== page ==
The opportunity that Bill had to work on the computer gave him more “practice hours” to succeed in his craft. A central concept on Outliers was that people who became world-renowned experts on a subject had 10,000 hours of practice, which applied to Bill Gates, Mozart, and other successes.
Part Two: Legacy
In Legacy, Gladwell discusses cultural legacies, and how they have led to either successes or failures. For instance, Korean airlines had had a history of plane crashes attributable to their power structures amongst pilots. They recognized this issue and retrained pilots to collaborate together rather than have one person dictate another. Since then, their airlines achieved high safety ratings.
He finally finishes off with his own cultural legacy, and how the choices of his ancestors have led to his life. Once again, he delves the concept of “outliers” by describing the reasoning behind his grandmother’s decisions, and his mother’s upbringing.
Review of the Book
Gladwell succeeds in choosing an interesting topic and building upon it with a variety of anecdotes, providing interesting bits of trivia, such as why hockey players tend to be born in the beginning of the year. The book is entertaining in most parts by telling stories of the world’s most successful, and giving a different spin on backgrounds and cultures of different groups of people. He takes seemingly mundane, unrelated facts and weaves them together to make an argument.
However, at times he does seem to bend psychological and historical studies in a way as to prove his point. For instance, he discusses how Asians are good at math because of the cultivation of rice paddies. Yet, this does not serve to explain the cultivation of mathematical theories developed in European and Middle-Eastern societies. Mathematics taught in Asia is largely based off of concepts originating in the west, rather than vice versa. Gladwell focuses on specific arguments, but does not bring into discussion other potential reasons for phenomena.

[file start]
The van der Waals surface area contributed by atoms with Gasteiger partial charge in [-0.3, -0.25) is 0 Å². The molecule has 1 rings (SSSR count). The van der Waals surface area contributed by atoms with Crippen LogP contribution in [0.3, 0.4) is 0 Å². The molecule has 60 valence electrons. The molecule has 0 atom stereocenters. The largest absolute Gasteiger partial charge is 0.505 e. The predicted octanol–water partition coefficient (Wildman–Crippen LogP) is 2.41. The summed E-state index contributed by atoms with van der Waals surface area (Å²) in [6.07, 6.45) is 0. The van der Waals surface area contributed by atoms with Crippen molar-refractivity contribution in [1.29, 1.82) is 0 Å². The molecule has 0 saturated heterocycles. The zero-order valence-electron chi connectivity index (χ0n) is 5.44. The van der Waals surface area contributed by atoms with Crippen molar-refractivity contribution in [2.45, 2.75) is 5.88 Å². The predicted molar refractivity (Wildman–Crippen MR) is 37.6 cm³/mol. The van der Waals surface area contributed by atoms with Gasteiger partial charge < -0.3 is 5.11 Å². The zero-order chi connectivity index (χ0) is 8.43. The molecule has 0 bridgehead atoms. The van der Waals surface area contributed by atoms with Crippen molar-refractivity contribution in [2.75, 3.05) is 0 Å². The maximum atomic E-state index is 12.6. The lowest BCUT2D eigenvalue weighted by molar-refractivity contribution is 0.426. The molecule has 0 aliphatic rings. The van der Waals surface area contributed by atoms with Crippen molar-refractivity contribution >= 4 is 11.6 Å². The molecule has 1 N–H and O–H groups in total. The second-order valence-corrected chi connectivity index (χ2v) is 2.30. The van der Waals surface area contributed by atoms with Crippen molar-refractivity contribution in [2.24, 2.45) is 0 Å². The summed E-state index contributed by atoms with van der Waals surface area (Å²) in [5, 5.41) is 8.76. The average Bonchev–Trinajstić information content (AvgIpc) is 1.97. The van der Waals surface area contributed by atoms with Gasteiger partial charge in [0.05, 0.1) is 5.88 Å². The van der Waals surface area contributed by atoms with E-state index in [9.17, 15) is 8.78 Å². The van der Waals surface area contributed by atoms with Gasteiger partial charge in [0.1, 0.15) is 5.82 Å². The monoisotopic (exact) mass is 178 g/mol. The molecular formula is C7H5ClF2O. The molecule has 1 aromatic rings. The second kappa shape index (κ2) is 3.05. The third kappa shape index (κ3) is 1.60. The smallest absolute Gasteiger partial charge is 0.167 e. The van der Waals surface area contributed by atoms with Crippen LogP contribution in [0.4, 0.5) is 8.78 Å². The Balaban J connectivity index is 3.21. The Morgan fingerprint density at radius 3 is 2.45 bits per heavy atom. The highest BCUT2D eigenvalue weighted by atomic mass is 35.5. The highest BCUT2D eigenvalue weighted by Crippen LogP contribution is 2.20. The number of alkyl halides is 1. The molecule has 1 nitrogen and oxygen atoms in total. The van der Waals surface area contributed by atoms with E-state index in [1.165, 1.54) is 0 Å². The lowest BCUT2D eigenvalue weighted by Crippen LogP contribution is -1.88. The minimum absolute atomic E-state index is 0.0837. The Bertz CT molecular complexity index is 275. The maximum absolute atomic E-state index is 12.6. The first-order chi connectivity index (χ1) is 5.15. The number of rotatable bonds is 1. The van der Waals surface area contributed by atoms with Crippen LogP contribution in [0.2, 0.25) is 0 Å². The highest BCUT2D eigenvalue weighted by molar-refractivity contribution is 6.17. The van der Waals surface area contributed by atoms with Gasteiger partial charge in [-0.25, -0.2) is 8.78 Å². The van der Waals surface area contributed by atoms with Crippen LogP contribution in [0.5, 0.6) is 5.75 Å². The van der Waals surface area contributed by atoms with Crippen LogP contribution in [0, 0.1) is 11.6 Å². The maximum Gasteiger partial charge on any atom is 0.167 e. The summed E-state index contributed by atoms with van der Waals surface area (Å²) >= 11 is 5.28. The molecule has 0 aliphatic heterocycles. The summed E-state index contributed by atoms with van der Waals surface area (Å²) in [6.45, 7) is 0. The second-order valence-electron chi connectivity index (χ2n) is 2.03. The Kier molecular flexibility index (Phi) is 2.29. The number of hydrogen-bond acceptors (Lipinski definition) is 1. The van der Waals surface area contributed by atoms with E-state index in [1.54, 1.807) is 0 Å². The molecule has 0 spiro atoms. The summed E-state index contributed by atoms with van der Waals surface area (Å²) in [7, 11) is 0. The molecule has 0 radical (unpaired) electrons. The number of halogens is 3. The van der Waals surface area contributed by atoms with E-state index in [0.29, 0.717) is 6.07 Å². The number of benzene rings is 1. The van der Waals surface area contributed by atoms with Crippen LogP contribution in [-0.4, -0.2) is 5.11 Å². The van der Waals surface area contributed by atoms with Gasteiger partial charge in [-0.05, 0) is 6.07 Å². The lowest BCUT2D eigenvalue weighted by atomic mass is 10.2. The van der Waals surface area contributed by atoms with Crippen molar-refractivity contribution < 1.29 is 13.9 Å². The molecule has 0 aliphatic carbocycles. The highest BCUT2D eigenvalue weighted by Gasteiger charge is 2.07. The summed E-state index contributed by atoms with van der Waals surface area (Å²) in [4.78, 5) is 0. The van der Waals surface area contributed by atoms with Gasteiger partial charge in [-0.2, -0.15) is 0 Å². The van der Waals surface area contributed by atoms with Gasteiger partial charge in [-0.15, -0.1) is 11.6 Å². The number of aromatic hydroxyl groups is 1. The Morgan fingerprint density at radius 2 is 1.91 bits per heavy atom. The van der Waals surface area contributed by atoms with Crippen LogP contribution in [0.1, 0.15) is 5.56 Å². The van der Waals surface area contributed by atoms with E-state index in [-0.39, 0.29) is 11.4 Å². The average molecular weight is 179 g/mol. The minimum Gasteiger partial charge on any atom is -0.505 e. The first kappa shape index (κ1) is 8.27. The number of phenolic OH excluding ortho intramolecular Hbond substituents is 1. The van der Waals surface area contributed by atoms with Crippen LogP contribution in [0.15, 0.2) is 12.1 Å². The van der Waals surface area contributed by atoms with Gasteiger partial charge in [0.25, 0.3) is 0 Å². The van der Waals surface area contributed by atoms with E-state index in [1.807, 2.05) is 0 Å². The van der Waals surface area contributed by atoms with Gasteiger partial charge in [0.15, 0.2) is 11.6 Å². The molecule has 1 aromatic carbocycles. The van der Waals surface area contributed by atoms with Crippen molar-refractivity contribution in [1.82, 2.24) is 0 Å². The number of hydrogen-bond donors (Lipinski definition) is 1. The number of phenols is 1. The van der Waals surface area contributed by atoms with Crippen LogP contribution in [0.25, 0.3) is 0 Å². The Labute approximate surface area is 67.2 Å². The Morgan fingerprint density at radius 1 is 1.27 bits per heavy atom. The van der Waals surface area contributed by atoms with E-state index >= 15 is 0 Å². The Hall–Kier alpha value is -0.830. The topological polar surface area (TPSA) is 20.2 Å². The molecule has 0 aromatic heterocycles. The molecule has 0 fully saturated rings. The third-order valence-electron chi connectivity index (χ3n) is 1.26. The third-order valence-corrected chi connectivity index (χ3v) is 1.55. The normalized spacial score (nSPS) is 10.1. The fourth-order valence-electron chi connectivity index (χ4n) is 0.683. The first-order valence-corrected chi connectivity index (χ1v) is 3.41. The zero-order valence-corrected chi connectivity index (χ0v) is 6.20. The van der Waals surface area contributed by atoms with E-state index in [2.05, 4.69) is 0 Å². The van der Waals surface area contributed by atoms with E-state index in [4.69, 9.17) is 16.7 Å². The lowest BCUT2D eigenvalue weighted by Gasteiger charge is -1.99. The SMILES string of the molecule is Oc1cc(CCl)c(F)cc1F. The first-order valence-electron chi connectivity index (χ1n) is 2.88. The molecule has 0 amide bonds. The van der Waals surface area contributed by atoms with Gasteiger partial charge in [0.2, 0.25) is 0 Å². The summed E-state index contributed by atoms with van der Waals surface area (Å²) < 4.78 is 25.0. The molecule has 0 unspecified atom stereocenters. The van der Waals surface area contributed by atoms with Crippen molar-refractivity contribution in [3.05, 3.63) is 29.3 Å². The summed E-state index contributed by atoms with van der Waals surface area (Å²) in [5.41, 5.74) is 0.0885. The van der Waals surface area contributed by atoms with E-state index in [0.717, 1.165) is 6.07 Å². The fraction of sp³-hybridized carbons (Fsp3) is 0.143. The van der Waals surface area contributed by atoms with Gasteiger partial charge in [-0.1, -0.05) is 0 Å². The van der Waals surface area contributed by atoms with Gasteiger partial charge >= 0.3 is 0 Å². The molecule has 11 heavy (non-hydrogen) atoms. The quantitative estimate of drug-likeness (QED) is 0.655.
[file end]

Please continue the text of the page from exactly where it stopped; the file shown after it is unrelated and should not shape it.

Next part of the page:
Another issue is the bias in selection of studies for the book’s topic. Many of the cases on the book are picked specifically to support the argument, while disregarding those that do not fit. His cases are simplified to fit into boxes to prove a point that may not stand in the real world.
I would have been curious to learn more about those who are relevant in society and are “diamonds in the rough”. For instance, Oprah Winfrey became the first “self-made” female billionaire. In a long list of billionaires who are white men, how did a black female who was abused as a child rise up to prominence?
Overall, Gladwell brings up a question about what makes success, and answers it in an intriguing way, shining the spotlight on interesting facts I had not known before. His methodology is not truly scientific due to the various biases of the book, but makes for an entertaining read for an everyday lay individual.
If you have some spare time, Outliers is a fun, interesting book that raises questions and provides explanations. Just don’t expect all the answers to be completely academic in nature.